(a) Gasnature is a publicly traded entity involved in the production and trading of natura

(a) Gasnature is a publicly traded entity involved in the production and trading of natural gas and oil. Gasnature jointly owns an underground storage facility with another entity, Gogas. Both parties extract gas from offshore gas fields, which they own and operate independently from each other. Gasnature owns 55% of the underground facility and Gogas owns 45%. They have agreed to share services and costs accordingly, with decisions regarding the storage facility requiring unanimous agreement of the parties. The underground facility is pressurised so that the gas is pushed out when extracted. When the gas pressure is reduced to a certain level, the remaining gas is irrecoverable and remains in the underground storage facility until it is decommissioned. Local legislation requires the decommissioning of the storage facility at the end of its useful life. Gasnature wishes to know how to treat the agreement with Gogas including any obligation or possible obligation arising on the underground storage facility and the accounting for the irrecoverable gas. (9 marks)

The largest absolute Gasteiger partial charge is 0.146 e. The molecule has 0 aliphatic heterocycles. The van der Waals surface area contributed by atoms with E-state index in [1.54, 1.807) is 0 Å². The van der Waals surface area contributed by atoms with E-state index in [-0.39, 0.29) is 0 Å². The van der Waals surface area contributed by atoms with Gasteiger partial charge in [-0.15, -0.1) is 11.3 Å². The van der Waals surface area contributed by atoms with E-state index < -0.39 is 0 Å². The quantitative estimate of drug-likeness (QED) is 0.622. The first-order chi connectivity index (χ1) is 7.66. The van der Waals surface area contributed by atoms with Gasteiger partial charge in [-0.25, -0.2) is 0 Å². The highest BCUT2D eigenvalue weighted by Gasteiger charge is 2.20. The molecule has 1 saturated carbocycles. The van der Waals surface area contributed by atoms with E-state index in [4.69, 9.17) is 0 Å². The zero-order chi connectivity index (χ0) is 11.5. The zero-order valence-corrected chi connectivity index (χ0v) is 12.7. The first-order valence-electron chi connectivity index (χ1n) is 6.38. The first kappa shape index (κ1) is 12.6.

(b) Gasnature has entered into a 10-year contract with Agas for the purchase of natural gas. Gasnature has made an advance payment to Agas for an amount equal to the total quantity of gas contracted for 10 years which has been calculated using the forecasted price of gas. The advance carries interest of 6% per annum, which is settled by way of the supply of extra gas. Fixed quantities of gas have to be supplied each month and there is a price adjustment mechanism in the contract whereby the difference between the forecasted price of gas and the prevailing market price is settled in cash monthly. If Agas does not deliver gas as agreed, Gasnature has the right to claim compensation at the current market price of gas. Gasnature wishes to know whether the contract with Agas should be accounted for under IFRS 9 Financial Instruments. (6 marks)